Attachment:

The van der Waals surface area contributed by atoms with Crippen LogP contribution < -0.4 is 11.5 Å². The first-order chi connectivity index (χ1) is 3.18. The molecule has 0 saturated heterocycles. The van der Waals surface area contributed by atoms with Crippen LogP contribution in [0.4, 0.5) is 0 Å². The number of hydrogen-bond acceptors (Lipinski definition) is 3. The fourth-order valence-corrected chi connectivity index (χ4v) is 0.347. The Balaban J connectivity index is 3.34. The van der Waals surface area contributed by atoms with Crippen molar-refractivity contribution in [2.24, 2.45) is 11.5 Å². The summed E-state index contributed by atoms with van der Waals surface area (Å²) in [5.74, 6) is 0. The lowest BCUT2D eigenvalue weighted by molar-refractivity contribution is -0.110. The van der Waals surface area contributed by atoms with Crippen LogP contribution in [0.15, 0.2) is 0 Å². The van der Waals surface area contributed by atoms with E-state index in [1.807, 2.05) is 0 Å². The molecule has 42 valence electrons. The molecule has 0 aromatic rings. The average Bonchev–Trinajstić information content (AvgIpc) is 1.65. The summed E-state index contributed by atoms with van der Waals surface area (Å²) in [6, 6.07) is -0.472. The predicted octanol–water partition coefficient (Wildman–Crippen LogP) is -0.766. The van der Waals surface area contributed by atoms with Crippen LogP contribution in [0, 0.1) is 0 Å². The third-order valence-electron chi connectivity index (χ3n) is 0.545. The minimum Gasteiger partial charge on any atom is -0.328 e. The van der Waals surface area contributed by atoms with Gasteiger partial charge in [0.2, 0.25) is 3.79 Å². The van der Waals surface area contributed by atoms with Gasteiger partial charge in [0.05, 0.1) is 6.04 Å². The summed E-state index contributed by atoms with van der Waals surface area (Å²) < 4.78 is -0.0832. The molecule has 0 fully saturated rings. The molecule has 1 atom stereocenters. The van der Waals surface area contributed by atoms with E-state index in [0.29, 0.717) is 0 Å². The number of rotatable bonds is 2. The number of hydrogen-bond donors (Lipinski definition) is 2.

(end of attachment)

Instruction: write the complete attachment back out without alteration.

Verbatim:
The van der Waals surface area contributed by atoms with Crippen LogP contribution < -0.4 is 11.5 Å². The first-order chi connectivity index (χ1) is 3.18. The molecule has 0 saturated heterocycles. The van der Waals surface area contributed by atoms with Crippen LogP contribution in [0.4, 0.5) is 0 Å². The number of hydrogen-bond acceptors (Lipinski definition) is 3. The fourth-order valence-corrected chi connectivity index (χ4v) is 0.347. The Balaban J connectivity index is 3.34. The van der Waals surface area contributed by atoms with Crippen molar-refractivity contribution in [2.24, 2.45) is 11.5 Å². The summed E-state index contributed by atoms with van der Waals surface area (Å²) in [5.74, 6) is 0. The lowest BCUT2D eigenvalue weighted by molar-refractivity contribution is -0.110. The van der Waals surface area contributed by atoms with Crippen LogP contribution in [0.15, 0.2) is 0 Å². The van der Waals surface area contributed by atoms with E-state index in [1.807, 2.05) is 0 Å². The molecule has 42 valence electrons. The molecule has 0 aromatic rings. The average Bonchev–Trinajstić information content (AvgIpc) is 1.65. The summed E-state index contributed by atoms with van der Waals surface area (Å²) in [6, 6.07) is -0.472. The predicted octanol–water partition coefficient (Wildman–Crippen LogP) is -0.766. The van der Waals surface area contributed by atoms with Crippen LogP contribution in [0, 0.1) is 0 Å². The third-order valence-electron chi connectivity index (χ3n) is 0.545. The minimum Gasteiger partial charge on any atom is -0.328 e. The van der Waals surface area contributed by atoms with Gasteiger partial charge in [0.2, 0.25) is 3.79 Å². The van der Waals surface area contributed by atoms with Gasteiger partial charge in [0.05, 0.1) is 6.04 Å². The summed E-state index contributed by atoms with van der Waals surface area (Å²) < 4.78 is -0.0832. The molecule has 0 fully saturated rings. The molecule has 1 atom stereocenters. The van der Waals surface area contributed by atoms with E-state index in [0.29, 0.717) is 0 Å². The number of rotatable bonds is 2. The number of hydrogen-bond donors (Lipinski definition) is 2.